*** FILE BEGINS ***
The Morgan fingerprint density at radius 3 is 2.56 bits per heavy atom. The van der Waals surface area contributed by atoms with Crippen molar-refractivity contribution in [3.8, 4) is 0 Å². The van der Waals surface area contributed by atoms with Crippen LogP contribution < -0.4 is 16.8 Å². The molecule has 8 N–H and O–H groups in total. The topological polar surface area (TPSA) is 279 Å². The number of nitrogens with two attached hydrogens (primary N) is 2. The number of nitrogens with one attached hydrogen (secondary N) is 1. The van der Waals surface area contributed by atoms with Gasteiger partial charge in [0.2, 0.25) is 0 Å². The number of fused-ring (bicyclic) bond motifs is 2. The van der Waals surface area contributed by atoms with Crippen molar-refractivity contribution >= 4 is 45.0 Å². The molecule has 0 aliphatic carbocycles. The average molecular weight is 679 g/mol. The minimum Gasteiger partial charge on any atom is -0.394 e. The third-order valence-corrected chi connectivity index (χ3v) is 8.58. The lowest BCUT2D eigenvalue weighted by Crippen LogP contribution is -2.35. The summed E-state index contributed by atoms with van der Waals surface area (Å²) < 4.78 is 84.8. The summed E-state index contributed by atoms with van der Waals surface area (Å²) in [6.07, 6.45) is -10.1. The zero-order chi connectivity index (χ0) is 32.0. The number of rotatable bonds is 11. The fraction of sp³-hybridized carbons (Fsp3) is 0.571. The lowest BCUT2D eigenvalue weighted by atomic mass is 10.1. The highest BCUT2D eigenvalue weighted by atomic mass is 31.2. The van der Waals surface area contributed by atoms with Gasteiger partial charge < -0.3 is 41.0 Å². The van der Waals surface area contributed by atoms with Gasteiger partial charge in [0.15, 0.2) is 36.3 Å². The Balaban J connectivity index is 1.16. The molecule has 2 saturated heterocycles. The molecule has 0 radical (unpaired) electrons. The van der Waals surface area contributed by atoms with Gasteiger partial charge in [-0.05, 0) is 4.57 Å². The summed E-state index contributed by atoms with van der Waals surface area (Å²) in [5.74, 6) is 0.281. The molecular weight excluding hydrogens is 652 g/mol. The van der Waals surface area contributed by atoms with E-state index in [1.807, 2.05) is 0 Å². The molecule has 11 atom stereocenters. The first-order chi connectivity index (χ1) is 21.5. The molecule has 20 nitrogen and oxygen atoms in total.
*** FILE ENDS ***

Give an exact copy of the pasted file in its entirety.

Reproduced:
The Morgan fingerprint density at radius 3 is 2.56 bits per heavy atom. The van der Waals surface area contributed by atoms with Crippen molar-refractivity contribution in [3.8, 4) is 0 Å². The van der Waals surface area contributed by atoms with Crippen LogP contribution < -0.4 is 16.8 Å². The molecule has 8 N–H and O–H groups in total. The topological polar surface area (TPSA) is 279 Å². The number of nitrogens with two attached hydrogens (primary N) is 2. The number of nitrogens with one attached hydrogen (secondary N) is 1. The van der Waals surface area contributed by atoms with Gasteiger partial charge in [0.2, 0.25) is 0 Å². The number of fused-ring (bicyclic) bond motifs is 2. The van der Waals surface area contributed by atoms with Crippen molar-refractivity contribution >= 4 is 45.0 Å². The molecule has 0 aliphatic carbocycles. The average molecular weight is 679 g/mol. The minimum Gasteiger partial charge on any atom is -0.394 e. The third-order valence-corrected chi connectivity index (χ3v) is 8.58. The lowest BCUT2D eigenvalue weighted by Crippen LogP contribution is -2.35. The summed E-state index contributed by atoms with van der Waals surface area (Å²) < 4.78 is 84.8. The summed E-state index contributed by atoms with van der Waals surface area (Å²) in [6.07, 6.45) is -10.1. The zero-order chi connectivity index (χ0) is 32.0. The number of rotatable bonds is 11. The fraction of sp³-hybridized carbons (Fsp3) is 0.571. The lowest BCUT2D eigenvalue weighted by atomic mass is 10.1. The highest BCUT2D eigenvalue weighted by atomic mass is 31.2. The van der Waals surface area contributed by atoms with Gasteiger partial charge < -0.3 is 41.0 Å². The van der Waals surface area contributed by atoms with Gasteiger partial charge in [0.15, 0.2) is 36.3 Å². The Balaban J connectivity index is 1.16. The molecule has 2 saturated heterocycles. The molecule has 0 radical (unpaired) electrons. The van der Waals surface area contributed by atoms with Gasteiger partial charge in [-0.05, 0) is 4.57 Å². The summed E-state index contributed by atoms with van der Waals surface area (Å²) in [5.74, 6) is 0.281. The molecular weight excluding hydrogens is 652 g/mol. The van der Waals surface area contributed by atoms with E-state index in [1.807, 2.05) is 0 Å². The molecule has 11 atom stereocenters. The first-order chi connectivity index (χ1) is 21.5. The molecule has 20 nitrogen and oxygen atoms in total.